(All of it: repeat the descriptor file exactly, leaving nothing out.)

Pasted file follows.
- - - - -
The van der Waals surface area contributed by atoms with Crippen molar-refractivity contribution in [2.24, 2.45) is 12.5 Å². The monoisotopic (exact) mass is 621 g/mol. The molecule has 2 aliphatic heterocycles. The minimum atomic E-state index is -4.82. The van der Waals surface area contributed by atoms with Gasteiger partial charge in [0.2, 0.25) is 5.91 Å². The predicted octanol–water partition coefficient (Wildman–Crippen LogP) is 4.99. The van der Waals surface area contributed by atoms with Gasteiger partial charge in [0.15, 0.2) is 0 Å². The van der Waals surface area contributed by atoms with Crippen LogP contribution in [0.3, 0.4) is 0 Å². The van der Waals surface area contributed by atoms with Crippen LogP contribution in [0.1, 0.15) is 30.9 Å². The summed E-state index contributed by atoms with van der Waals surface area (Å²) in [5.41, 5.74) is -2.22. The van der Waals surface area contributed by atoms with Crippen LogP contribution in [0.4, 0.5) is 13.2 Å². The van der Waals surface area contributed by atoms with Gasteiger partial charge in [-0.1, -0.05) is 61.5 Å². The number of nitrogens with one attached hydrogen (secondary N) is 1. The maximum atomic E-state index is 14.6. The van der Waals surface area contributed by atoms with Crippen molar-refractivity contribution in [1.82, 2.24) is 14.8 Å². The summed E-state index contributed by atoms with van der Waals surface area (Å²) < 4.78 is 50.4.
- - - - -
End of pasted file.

The van der Waals surface area contributed by atoms with Crippen molar-refractivity contribution in [2.24, 2.45) is 12.5 Å². The monoisotopic (exact) mass is 621 g/mol. The molecule has 2 aliphatic heterocycles. The minimum atomic E-state index is -4.82. The van der Waals surface area contributed by atoms with Gasteiger partial charge in [0.2, 0.25) is 5.91 Å². The predicted octanol–water partition coefficient (Wildman–Crippen LogP) is 4.99. The van der Waals surface area contributed by atoms with Gasteiger partial charge in [0.15, 0.2) is 0 Å². The van der Waals surface area contributed by atoms with Crippen LogP contribution in [0.3, 0.4) is 0 Å². The van der Waals surface area contributed by atoms with Crippen LogP contribution in [0.1, 0.15) is 30.9 Å². The summed E-state index contributed by atoms with van der Waals surface area (Å²) in [5.41, 5.74) is -2.22. The van der Waals surface area contributed by atoms with Crippen LogP contribution in [0.4, 0.5) is 13.2 Å². The van der Waals surface area contributed by atoms with Gasteiger partial charge in [-0.1, -0.05) is 61.5 Å². The number of nitrogens with one attached hydrogen (secondary N) is 1. The maximum atomic E-state index is 14.6. The van der Waals surface area contributed by atoms with Crippen molar-refractivity contribution in [1.82, 2.24) is 14.8 Å². The summed E-state index contributed by atoms with van der Waals surface area (Å²) < 4.78 is 50.4.